• ersi
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Re: Keeping an eye on Opera
Reply #592
I had pretty much given up on Opera, even on Android. I just don't understand the thing anymore. It used to be lightweight and render webpages so that they were legible, but this ceased to be the case a long time ago. Most lately, their reading mode has become so dysfunctional that I saw no purpose to the whole browser, compared to the reading modes that Edge and Samsung Internet are providing. The only point that Opera for Android still had was the ability to save pages offline.

Now I began trying Opera Touch, with low expectations. However, the first launch walkthrough is pretty sensible.



- Do I want ad blocking? Yes, if it works.
- Do I want to allow everybody to mine crypto from me? No idea why this is even an option. Do I even have crypto? Will it save the world if I allow it? Should browsers permit such evident intrusion into user-space?
- Block cookie dialogs? Yep, I passionately hate those, so let's try.
- Dark theme? Nice touch!

Next I go into Settings.



- Extended usage statistics? Meaning when I turn it off, you will send only limited usage statistics? Who are you kidding, Opera!
- Translate language? Where's the "never" option?!

Okay, let's try the most popular website in my homeland. And immediately I am faced with an ad and a cookie popup. Apparently the cookie popup block (which should be as standard a feature in modern browsers as popup blocking used to be) only works if the popup is in English. Bummerz. Already calling for an uninstall.

The only bookmarking option is Add to homescreen. No offline pages. No reading mode whatsoever, not even in some broken intermittent form. No navigation with the volume keys. Ah, and it silently set itself as system default. All in all, not much there to keep me, and sufficiently much there to repulse.

  • ersi
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Re: Keeping an eye on Opera
Reply #593
More Opera Touch rant. The big fat button thingie that shows up at app launch and when you are at the top of a webpage or when scrolling up, I would maybe tolerate it if it were configurable. Including hideable. As it is, it just gets in my way. Soon it will be in my way for the last time.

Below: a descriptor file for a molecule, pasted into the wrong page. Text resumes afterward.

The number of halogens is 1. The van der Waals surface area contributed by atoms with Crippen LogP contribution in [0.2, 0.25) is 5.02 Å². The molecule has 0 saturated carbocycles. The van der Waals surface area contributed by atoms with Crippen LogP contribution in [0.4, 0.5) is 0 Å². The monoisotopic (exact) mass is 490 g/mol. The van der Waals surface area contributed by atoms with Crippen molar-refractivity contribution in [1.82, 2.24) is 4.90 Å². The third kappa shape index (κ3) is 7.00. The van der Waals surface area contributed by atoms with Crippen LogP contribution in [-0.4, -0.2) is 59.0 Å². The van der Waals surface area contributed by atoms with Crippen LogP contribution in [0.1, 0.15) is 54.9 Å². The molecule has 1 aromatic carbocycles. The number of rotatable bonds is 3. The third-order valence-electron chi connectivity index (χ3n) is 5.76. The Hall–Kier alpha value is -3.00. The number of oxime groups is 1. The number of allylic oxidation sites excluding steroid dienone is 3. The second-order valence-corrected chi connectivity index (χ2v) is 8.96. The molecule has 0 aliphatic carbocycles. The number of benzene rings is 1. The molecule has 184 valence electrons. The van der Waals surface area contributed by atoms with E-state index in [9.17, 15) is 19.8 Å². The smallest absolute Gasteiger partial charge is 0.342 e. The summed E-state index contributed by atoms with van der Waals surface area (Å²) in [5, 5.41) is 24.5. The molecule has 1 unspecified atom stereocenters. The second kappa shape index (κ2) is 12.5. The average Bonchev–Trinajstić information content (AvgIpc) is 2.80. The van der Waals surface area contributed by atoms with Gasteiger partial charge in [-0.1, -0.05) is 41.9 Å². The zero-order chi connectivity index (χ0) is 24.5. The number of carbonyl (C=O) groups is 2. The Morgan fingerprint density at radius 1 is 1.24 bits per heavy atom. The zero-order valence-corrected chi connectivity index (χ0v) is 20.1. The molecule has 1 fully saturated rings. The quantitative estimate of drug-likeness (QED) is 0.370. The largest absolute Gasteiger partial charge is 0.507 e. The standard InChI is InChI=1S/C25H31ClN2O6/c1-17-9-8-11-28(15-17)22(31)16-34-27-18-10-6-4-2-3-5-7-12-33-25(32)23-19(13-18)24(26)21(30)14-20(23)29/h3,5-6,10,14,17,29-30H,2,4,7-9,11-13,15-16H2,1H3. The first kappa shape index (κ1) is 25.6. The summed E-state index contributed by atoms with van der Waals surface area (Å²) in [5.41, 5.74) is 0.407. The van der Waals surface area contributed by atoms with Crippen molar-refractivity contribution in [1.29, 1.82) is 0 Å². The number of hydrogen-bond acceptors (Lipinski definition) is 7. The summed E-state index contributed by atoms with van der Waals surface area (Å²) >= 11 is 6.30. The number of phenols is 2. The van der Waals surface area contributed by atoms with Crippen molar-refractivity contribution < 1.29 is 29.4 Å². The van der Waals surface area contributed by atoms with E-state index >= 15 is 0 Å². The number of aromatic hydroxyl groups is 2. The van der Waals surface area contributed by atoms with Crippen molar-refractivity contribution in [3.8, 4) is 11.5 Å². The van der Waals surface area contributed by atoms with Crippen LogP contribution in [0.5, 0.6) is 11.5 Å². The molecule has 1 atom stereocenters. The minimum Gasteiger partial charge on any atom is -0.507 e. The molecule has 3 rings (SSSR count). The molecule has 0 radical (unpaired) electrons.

• Frenzie
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Re: Keeping an eye on Opera
Reply #594
That button[1] is the point of Opera Touch. I find it a lot more elegant than the typical UI paradigm within the constraints of mobile touch. If you don't like that aspect of it, it's basically just an inferior version of regular Opera mobile. Opera mobile currently has "classic" and "tablet" layouts. I expect them to add "FAB" if it's a success, possibly as a default or for them to kill it if user response aligns more with you and less with me.

It's far from the first time I've seen a "FAB" of course, but it may be unique in the context of browsers. One of the oldest instances I'm personally familiar with is Full Throttle from '95 with its verb coin interface (see attachment).[2] You can either click and subsequently choose an action, or click and hold while dragging the mouse in one of the directions. This highlights a potentially problematic aspect of Opera Touch's FAB implementation, because you can't opt to tap the button and take your time to ponder your options. You have to keep holding it.

A mid-2000s implementation exists in Circle Dock for Windows Vista.They call the "FAB" a "circular dock."

https://www.youtube.com/watch?v=9ko36ebOg9U

There's also GNOME Pie, available by default in my Debian repos. They call it the pie interface. It works quite well. It's not necessarily of the biggest interest on my desktop, but on a laptop I can definitely see using something like gebaar to activate it with some three or four finger gesture.

https://vimeo.com/125339537

PS I find Gnome Pie shows the most potential as a launcher, Ctrl+Alt+A by default. It also comes with a window switcher under Ctrl+Alt+T, which is fairly useless compared to various alternatives. More useful is the Ctrl+Alt+W functionality which allows you quick alternative access to minimize/maximize/close and such, except I don't think it works quite right except in Gnome Shell.